+ *    have an associated <code>DynaClass</code> containing all the properties. In fact it actually implements
+ *    the <code>DynaClass</code> interface itself (and <code>MutableDynaClass</code>) and derives all the <i>DynaClass</i>
+ *    information from the actual contents of the <code>Map</code>. A <code>LazyDynaMap</code> can be created around an
+ *    existing <code>Map</code> or can instantiate its own <code>Map</code>. After any <code>DynaBean</code>
+ *    processing has finished the <code>Map</code> can be retrieved and the DynaBean <i>facade</i> discarded.</p>
+ *
+ * <p>If you need a new <code>Map</code> then to use....</p>
+ *
+ * <pre>
+ *     DynaBean dynaBean = new LazyDynaMap();        // create DynaBean
+ *
+ *     dynaBean.set("foo", "bar");                   // simple
+ *     dynaBean.set("customer", "title", "Mr");      // mapped
+ *     dynaBean.set("address", 0, addressLine1);     // indexed
+ *
+ *     Map myMap = dynaBean.getMap()                 // retrieve the Map
+ * </pre>
+ * <p><i>or</i> to use with an existing <code>Map</code> ....</p>
+ *
+ * <pre>
+ *     Map myMap = ....                             // exisitng Map
+ *     DynaBean dynaBean = new LazyDynaMap(myMap);  // wrap Map in DynaBean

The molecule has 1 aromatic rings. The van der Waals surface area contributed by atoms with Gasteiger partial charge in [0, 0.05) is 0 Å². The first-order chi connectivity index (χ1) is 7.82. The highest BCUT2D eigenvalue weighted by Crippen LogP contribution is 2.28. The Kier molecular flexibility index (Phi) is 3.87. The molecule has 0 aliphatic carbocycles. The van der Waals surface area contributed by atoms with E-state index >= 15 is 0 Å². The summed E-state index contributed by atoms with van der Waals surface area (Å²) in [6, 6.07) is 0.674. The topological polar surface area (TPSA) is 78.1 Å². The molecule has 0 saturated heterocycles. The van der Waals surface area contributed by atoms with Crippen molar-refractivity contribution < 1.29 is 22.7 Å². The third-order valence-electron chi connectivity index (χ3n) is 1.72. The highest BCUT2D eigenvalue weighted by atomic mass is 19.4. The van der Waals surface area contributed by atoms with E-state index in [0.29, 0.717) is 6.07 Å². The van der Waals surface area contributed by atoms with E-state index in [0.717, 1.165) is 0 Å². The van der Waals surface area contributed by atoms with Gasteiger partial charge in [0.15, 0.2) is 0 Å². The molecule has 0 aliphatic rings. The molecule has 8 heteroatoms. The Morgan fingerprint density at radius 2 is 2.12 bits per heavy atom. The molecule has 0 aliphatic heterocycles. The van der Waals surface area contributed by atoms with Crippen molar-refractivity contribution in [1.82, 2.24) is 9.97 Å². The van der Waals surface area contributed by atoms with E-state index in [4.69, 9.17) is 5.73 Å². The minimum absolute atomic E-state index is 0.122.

+ *     dynaBean.set("foo", "bar");                  // set properties
+ * </pre>
+ *
+ * <p><strong>3. {@link org.apache.commons.beanutils.LazyDynaList}</strong>
+ *      is  <i>lazy list</i> for {@link org.apache.commons.beanutils.DynaBean DynaBeans}
+ *      <code>java.util.Map</code>'s or POJO beans. See the <a href="LazyDynaList.html">Javadoc</a>
+ *      for more details and example usage.</p>
+ *
+ * <p><strong>4. {@link org.apache.commons.beanutils.LazyDynaClass}</strong>
+ *      extends {@link org.apache.commons.beanutils.BasicDynaClass} and implements
+ *      the <a href="MutableDynaClass.html">MutableDynaClass</a> interface.
+ *      It can be used with other <code>DynaBean</code> implementations, but it
+ *      is the default <code>DynaClass</code> used by <code>LazyDynaBean</code>.
+ *      When using the <code>LazyDynaBean</code> there may be no need to have
+ *      anything to do with the <code>DynaClass</code>. However sometimes there
+ *      is a requirement to set up the <code>DynaClass</code> first - perhaps to